This parameter acts as a safety measure that will stop the bot, if the performance reaches the threshold (in %) defined on kill_switch_rate.

When kill_switch_enabled is activated, the bot will compare the kill_switch_rate value with the Return % performance value that can be seen using the history command:

There is two ways we can use this parameter:

  • A negative kill_switch_rate value will work as a Stop Loss. If the Return % is lower, the bot will stop trading.

  • A positive kill_switch_rate value will work as a Stop Gain. If the Return % is higher, the bot will stop trading.

telegram_enabled, telegram_token & telegram_chat_id

If you are running an automated bot it’s reasonable to assume that you won’t be able to stay at the front of your computer monitoring its activity 24 hours a day.

These settings allow you to configure a telegram account to receive messages from the bot, and to send commands to the bot from the telegram account.

If you want to use this functionality, just follow this guide for a complete explanation.


Some decentralized exchanges are built using the 0x protocol, and limit maker orders type on these markets have a Order Expiry value (in seconds), that will automatically cancel the order at the end of this timer.

With 0x_active_cancels enabled, the bot will send transactions on the Ethereum blockchain to cancel the orders it created.

Be mindful that these active cancelations will incur in transaction gas fees.

script_enabled & script_file_path

One of the best things about hummingbot is that it is a flexible tool, with a lot of configuration options to implement the strategy you want.

Scripts play a big part in this customization, and these two parameters are how you add a script to complement your strategy.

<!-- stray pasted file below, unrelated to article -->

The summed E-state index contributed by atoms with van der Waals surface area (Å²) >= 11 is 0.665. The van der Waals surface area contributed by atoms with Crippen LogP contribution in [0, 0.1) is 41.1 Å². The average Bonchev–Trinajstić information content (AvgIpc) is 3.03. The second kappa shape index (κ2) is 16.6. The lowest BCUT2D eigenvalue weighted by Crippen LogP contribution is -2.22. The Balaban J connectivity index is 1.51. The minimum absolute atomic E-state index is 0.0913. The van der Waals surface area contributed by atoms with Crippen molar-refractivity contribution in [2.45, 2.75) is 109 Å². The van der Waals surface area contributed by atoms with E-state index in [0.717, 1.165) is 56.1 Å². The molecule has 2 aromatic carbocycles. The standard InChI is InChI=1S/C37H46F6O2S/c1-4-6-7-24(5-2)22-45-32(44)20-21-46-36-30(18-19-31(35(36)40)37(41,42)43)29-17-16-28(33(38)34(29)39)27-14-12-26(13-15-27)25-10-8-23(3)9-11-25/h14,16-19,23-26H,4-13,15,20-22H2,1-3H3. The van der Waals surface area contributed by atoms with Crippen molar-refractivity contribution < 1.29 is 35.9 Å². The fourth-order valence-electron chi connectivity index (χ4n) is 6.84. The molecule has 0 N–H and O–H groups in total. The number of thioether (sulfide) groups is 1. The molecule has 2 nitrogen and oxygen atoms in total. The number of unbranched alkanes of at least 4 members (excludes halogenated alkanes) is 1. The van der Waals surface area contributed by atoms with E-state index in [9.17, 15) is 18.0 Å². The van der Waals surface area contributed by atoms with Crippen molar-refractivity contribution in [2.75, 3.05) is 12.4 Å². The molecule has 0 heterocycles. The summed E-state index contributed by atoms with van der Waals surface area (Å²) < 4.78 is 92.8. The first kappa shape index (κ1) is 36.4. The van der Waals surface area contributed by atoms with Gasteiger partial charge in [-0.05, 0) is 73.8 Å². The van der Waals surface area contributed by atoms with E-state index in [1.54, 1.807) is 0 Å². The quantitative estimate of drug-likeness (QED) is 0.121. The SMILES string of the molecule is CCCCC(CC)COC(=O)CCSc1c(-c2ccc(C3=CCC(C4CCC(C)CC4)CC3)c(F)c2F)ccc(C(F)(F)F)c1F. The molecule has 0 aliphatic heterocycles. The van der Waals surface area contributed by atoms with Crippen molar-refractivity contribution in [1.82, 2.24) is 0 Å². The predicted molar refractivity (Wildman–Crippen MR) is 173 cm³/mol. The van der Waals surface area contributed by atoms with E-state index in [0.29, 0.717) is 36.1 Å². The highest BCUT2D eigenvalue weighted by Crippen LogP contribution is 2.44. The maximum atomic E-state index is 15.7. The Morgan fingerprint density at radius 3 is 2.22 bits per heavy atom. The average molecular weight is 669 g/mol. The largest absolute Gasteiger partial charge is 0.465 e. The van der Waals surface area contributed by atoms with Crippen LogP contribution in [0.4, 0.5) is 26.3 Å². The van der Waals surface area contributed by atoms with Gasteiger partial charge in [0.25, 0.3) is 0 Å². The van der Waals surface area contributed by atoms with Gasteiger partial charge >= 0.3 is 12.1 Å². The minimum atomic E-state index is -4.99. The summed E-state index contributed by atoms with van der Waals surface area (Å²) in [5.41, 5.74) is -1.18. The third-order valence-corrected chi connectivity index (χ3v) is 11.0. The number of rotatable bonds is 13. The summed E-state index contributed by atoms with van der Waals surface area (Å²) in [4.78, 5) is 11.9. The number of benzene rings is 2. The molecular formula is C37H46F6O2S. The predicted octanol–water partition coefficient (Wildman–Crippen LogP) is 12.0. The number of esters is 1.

When script_enabled is active, whenever you start your bot, it will look for the file name you added to script_file_path.

Scripts are created on python (.py files) and are stored by default on the /hummingbot/scripts/ paste. Hummingbot comes with a few example scripts to help you create your own.

If you have an idea for a script but have no coding knowledge, you can always create an issue on our Github page with the scripts tag, and any other member of our community might work on it.

Join our community!

This is only a fraction of what can be done with your Hummingbot. Be ready to learn even more about market making bot customization on the next articles.

And remember that you can be part of our community by joining us on our Discord channel to talk about the bot, strategies, liquidity mining and anything else related to the cryptocurrency world, and receive direct support from our team.

To keep up with the news and updates make sure to follow us on Twitter, and our Community on Reddit.

On our Youtube Channel you can find a lot of content about market making, including interviews with professional traders and cryptocurrency related events.